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Ghana finally drops charges against 21 LGBT+ people arrested for meeting in hotel

Vic Parsons August 10, 2021
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The national flag of Ghana, where being LGBT+ is heavily criminalised.

LGBT+ rights are heavily suppressed in Ghana. (Creative Commons)

A Ghana court has dismissed the case against 21 LGBT+ people who were arrested in May, ruling there is not enough evidence to prove they gathered unlawfully.

“What this means is that they cannot be brought back to court on the same charges. So they have been freed,” chief superintendent Akologo Yakubu Ayamga told Reuters.

The 16 women and five men were arrested at a hotel in May, with police saying they had gathered illegally to promote LGBT+ activities with books and flyers titled “Coming out” and “All about Trans”.

The arrests were made on 21 May, after the 21 LGBT+ activists met at a hotel for nurses and midwives in the southeastern city of Ho.

Local LGBT+ rights group Rightify Ghana said the meeting was a training event, teaching queer people to document and report human rights violations being experienced by LGBT+ Ghanaians.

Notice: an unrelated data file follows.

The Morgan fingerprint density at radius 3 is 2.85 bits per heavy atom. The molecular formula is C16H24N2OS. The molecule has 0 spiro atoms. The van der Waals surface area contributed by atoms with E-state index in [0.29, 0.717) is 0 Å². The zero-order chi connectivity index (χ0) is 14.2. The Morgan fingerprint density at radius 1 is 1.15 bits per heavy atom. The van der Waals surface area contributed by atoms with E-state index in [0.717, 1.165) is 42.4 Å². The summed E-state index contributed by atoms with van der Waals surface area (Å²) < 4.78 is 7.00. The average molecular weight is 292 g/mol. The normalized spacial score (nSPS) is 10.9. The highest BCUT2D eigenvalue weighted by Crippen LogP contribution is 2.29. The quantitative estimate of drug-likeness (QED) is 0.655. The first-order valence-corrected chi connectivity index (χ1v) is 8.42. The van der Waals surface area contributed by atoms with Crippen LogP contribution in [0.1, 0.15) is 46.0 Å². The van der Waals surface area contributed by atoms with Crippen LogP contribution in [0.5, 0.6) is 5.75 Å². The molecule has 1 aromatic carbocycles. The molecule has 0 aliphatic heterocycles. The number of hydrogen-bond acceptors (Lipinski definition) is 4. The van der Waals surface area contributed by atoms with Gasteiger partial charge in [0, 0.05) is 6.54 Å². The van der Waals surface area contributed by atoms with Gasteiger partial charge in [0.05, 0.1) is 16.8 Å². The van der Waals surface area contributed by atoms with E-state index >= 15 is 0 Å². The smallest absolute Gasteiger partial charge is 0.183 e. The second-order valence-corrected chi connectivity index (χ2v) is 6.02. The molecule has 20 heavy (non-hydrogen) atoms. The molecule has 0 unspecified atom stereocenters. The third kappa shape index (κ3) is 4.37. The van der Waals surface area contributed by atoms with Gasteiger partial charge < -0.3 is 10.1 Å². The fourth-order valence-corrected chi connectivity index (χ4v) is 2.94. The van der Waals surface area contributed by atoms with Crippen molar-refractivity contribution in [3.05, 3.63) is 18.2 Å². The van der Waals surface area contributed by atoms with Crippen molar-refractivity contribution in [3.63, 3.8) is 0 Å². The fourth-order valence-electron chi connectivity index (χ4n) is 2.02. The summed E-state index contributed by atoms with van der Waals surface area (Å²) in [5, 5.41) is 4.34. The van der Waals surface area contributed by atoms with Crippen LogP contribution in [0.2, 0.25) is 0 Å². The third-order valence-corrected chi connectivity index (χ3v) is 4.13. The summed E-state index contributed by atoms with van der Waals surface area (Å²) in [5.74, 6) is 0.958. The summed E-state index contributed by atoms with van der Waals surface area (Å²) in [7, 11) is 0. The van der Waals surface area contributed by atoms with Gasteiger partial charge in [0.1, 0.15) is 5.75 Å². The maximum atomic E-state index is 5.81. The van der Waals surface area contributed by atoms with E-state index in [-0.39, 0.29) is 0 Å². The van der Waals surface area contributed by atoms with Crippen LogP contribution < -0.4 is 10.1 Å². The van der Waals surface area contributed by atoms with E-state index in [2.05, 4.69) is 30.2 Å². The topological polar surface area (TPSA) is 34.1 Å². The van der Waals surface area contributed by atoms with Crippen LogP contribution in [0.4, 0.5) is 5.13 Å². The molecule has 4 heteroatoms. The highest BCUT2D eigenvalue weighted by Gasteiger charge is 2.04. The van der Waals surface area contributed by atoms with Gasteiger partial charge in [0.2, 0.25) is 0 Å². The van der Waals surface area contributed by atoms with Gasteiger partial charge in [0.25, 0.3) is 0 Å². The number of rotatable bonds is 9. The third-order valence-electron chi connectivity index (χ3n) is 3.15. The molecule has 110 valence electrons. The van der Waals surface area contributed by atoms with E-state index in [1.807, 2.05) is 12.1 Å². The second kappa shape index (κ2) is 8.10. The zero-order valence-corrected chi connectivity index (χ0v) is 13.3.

Activists claimed that a group of journalists had stormed the meeting, detaining attendees until police arrived.

Local law enforcement charged the 16 women and five men with attending an illegal gathering.

Both advocates and the UN said the detention violates international human rights laws.

“All evidence available to us points to the fact that they were detained while they were peacefully exercising their rights to freedom of expression, peaceful assembly and association,” UN experts said.

After three weeks in prison, a judge granted bail to the “Ho 21” on 11 June, releasing them from police custody where they had been held for 21 days.

LGBT+ in Ghana

LGBT+ people face widespread persecution in Ghana, where colonial-era laws criminalising homosexuality mean that gay sex is punishable by up to three years in prison.

The community has suffered increasing hostility from the state in 2021.

In February, the group LGBT+ Rights Ghana was subjected to an unlawful police raid at its office – supported by the building’s landlord as well as national security agents – forced it to flee “and go into hiding for their safety“.

During March, MPs outlined their intentions to push a new bill to ban any kind of LGBT+ “advocacy”.

The 30 MPs, forming the group “Believers Against LGBTI+“, are now leading “the charge against criminalising LGBT+ activities in Ghana.

And in April, 22 people were arrested as when police raiding a home in Obomeng, Kwahu South – all because authorities suspected a “lesbian wedding” was taking place there.

 

Related topics: Ghana

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